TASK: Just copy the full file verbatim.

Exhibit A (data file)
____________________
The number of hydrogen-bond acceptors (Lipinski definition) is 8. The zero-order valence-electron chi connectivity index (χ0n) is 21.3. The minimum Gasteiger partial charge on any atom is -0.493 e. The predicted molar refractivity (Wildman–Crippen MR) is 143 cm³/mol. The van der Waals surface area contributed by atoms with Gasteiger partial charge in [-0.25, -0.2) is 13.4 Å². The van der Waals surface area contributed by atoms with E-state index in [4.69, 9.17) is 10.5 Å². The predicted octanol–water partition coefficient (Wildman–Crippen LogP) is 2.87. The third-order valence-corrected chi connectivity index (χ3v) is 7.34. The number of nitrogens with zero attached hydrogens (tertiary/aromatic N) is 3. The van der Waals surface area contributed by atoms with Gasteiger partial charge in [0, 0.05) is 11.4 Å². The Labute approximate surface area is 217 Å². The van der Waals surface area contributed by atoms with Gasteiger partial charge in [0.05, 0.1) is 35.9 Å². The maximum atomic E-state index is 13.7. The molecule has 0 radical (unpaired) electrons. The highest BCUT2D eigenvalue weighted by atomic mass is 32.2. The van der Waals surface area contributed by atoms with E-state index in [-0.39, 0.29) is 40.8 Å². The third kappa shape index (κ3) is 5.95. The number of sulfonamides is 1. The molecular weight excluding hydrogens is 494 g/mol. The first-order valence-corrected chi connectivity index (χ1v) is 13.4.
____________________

The number of hydrogen-bond acceptors (Lipinski definition) is 8. The zero-order valence-electron chi connectivity index (χ0n) is 21.3. The minimum Gasteiger partial charge on any atom is -0.493 e. The predicted molar refractivity (Wildman–Crippen MR) is 143 cm³/mol. The van der Waals surface area contributed by atoms with Gasteiger partial charge in [-0.25, -0.2) is 13.4 Å². The van der Waals surface area contributed by atoms with E-state index in [4.69, 9.17) is 10.5 Å². The predicted octanol–water partition coefficient (Wildman–Crippen LogP) is 2.87. The third-order valence-corrected chi connectivity index (χ3v) is 7.34. The number of nitrogens with zero attached hydrogens (tertiary/aromatic N) is 3. The van der Waals surface area contributed by atoms with Gasteiger partial charge in [0, 0.05) is 11.4 Å². The Labute approximate surface area is 217 Å². The van der Waals surface area contributed by atoms with Gasteiger partial charge in [0.05, 0.1) is 35.9 Å². The maximum atomic E-state index is 13.7. The molecule has 0 radical (unpaired) electrons. The highest BCUT2D eigenvalue weighted by atomic mass is 32.2. The van der Waals surface area contributed by atoms with E-state index in [-0.39, 0.29) is 40.8 Å². The third kappa shape index (κ3) is 5.95. The number of sulfonamides is 1. The molecular weight excluding hydrogens is 494 g/mol. The first-order valence-corrected chi connectivity index (χ1v) is 13.4.